There's nothing quite like the feeling of waking up, all bright and eager, and getting the first news of the day: "

S&P 500

futures are down 18 points in overnight trading, and

Nasdaq

futures are lower by 60. It looks like Wall Street is in for a rough opening."

What!? Whose idea was this, and exactly where did those numbers come from, anyway? More importantly, who is out there buying or selling stock index futures well in advance of the official market openings, and why are they doing so?

These premarket futures trades, as we shall see, reflect market sentiment, provide both offensive and defensive trading opportunities, and allow institutional investors to manage their performance relative to their benchmark. They provide a snapshot of market sentiment on the exchange opening, but have little further forecast content.

Touching The Basis

First, let's define some things about stock index futures. An investor always has a choice between buying a basket of stocks equivalent to the

S&P 500

or another index in the cash market and buying a futures contract.

A futures contract is the obligation to take delivery (long) or make delivery (short) of an underlying commodity. In the case of an S&P 500 future, the owner is contracting to receive a predetermined amount ($250 x Index) on the third Friday of the expiration month, currently June 16, 2000. This contract is settled in cash, not by delivering a basket of all 500 stocks in the index. The owner does not have to hold the contract until expiration. He can close his obligation by selling the contract at any time. Each point on the index is worth $250, and the minimum fluctuation, or "tick" is 0.10, or $25.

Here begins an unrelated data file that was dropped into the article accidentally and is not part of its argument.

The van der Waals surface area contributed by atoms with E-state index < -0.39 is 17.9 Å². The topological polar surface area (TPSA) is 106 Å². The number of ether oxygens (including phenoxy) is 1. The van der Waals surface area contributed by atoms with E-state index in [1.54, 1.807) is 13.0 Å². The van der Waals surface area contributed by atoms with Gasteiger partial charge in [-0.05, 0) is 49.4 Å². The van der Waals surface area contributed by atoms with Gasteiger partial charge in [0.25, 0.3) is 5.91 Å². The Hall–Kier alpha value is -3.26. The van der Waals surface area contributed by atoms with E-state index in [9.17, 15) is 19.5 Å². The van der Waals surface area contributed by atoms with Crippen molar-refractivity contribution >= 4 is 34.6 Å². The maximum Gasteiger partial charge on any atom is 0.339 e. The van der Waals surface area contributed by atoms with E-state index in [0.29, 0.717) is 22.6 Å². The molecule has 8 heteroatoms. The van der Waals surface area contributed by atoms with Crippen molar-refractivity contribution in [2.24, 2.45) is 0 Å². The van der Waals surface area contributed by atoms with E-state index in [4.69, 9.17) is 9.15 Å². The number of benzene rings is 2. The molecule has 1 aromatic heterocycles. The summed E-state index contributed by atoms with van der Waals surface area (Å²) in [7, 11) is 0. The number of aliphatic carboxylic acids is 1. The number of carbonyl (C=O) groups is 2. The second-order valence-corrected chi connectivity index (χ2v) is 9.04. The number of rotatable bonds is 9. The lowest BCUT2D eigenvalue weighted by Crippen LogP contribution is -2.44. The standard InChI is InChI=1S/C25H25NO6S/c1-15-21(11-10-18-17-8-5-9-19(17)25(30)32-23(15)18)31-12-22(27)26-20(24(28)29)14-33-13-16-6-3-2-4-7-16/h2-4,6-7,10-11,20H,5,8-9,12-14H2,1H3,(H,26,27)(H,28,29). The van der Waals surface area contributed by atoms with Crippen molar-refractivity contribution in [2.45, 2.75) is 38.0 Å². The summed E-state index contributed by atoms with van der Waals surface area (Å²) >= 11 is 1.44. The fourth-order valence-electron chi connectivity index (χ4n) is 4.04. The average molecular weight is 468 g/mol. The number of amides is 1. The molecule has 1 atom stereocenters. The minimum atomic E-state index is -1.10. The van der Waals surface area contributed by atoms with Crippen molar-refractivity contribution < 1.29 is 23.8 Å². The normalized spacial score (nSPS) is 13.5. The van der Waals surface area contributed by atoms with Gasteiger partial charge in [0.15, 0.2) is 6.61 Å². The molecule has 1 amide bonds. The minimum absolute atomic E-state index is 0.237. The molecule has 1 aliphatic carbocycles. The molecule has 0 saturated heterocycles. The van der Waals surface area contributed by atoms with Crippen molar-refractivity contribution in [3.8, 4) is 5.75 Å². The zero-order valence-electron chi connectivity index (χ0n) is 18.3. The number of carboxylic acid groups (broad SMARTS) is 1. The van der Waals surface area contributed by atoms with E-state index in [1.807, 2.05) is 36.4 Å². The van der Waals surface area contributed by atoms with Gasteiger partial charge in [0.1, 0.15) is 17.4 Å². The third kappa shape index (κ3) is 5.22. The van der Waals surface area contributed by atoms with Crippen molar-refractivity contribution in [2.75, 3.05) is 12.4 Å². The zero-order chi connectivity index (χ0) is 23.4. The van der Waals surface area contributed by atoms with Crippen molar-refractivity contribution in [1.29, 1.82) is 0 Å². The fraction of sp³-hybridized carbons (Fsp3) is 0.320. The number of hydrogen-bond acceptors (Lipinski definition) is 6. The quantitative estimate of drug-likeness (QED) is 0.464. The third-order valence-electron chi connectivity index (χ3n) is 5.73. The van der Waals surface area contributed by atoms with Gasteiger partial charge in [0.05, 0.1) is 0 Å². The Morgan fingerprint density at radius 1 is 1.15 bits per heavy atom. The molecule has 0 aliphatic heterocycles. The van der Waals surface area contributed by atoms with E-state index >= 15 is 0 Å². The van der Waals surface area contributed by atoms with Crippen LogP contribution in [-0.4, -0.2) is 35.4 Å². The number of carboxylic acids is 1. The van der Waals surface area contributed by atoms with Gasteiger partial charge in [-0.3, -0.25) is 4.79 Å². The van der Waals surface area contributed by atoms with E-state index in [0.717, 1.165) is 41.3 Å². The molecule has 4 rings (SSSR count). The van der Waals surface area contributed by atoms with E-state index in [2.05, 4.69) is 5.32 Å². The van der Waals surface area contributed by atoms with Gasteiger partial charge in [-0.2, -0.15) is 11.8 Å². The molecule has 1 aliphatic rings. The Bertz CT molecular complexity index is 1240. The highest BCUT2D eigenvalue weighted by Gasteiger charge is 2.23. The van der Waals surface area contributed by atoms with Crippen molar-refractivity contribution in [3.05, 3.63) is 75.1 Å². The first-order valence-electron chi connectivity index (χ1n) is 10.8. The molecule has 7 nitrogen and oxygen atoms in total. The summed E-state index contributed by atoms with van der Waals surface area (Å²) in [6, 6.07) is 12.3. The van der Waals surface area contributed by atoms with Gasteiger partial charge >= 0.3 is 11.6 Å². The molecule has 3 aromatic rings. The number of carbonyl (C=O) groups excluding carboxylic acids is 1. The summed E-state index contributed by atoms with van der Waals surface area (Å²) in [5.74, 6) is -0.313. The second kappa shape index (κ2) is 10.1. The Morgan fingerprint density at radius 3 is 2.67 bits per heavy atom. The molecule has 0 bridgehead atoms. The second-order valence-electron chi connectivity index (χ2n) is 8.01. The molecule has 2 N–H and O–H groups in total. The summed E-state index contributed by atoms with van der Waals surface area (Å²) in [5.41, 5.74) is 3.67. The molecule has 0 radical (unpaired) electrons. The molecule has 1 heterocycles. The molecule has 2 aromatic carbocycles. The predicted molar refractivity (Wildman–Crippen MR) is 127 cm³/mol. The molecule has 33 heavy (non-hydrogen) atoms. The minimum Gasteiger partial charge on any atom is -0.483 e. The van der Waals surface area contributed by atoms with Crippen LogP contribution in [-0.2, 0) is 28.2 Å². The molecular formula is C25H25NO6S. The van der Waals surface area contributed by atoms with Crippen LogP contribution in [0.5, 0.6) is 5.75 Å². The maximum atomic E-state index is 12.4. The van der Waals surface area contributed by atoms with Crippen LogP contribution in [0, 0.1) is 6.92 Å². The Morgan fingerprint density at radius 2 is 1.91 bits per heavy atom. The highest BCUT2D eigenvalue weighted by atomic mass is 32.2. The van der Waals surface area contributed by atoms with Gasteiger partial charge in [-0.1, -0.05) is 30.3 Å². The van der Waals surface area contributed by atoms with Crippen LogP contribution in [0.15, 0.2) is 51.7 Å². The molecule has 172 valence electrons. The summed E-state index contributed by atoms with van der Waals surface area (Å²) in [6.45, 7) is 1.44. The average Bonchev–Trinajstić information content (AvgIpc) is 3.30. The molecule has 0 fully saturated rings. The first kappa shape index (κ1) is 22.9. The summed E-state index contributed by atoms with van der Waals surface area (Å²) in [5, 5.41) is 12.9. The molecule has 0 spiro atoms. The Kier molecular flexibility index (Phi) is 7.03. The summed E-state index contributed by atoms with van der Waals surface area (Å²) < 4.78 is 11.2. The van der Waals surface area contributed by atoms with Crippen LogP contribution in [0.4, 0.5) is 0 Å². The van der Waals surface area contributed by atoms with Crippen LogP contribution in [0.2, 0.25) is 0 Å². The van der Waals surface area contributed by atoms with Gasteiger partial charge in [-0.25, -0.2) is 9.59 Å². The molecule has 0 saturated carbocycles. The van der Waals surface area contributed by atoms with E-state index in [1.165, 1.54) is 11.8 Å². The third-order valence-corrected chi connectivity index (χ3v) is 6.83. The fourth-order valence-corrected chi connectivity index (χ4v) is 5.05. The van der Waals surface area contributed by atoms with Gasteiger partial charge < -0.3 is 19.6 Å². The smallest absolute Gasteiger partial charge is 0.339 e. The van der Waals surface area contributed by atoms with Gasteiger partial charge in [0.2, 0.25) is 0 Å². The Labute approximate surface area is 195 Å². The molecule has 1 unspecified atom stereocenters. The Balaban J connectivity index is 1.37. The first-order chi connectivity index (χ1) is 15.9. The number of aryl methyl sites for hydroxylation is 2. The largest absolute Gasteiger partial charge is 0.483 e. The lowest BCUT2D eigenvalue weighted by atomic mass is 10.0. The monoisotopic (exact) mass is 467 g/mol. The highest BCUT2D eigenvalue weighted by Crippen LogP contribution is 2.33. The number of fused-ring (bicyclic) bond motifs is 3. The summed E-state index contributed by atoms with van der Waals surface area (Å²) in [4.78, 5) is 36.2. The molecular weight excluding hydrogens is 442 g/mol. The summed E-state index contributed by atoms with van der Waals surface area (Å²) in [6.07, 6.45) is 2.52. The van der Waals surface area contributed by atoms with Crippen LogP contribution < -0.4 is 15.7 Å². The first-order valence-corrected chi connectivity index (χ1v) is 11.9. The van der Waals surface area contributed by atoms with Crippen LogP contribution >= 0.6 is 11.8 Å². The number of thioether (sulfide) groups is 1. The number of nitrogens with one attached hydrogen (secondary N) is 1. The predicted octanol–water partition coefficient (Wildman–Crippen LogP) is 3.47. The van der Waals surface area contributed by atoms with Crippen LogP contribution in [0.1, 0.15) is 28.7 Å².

If we buy the cash stocks, we're incurring an opportunity cost, as we could have invested in Treasury bills at no risk instead. Because futures do not require an upfront payment other than their margin payment, they do not incur this opportunity cost, and therefore we should be willing to pay more for futures than for the stocks themselves. However, the owner of the stock is in line to receive both the dividend and the interest on that dividend, whereas the owner of future receives nothing. This is a holding cost on the future.

This difference between the stock-index futures price and the price of the cash stock index is called

basis

. Basis has a fair value: To get it, we add the interest cost of holding the stocks and subtract the expected dividends. Higher interest rates will expand the basis, as will lower dividend rates. Let's look at a basis case study for the S&P 500.

At the close of business on May 5, the S&P cash index was at 1,432.63, the risk-free (three-month Treasury bill) rate was at 6.67% for the 41 days remaining on the June contract, and the S&P 500 stocks were expected to pay out $2.48 in dividends over that period. The fair value of the future is calculated at 1,441.08, a basis of 8.45.

Market Expectations

In reality, the June S&P 500 futures settled at 1,439.00, or 0.14% below fair value. Is this a cause for concern? It could be: Should this basis rise to a level where we can buy the cash stocks at their offer price and sell the futures at their bid price and cover all of our costs, a "buy program" will commence. Just the opposite will occur if the futures decline too far relative to the cash; arbitrageurs sell the cash stocks and buy the undervalued futures in a "sell program."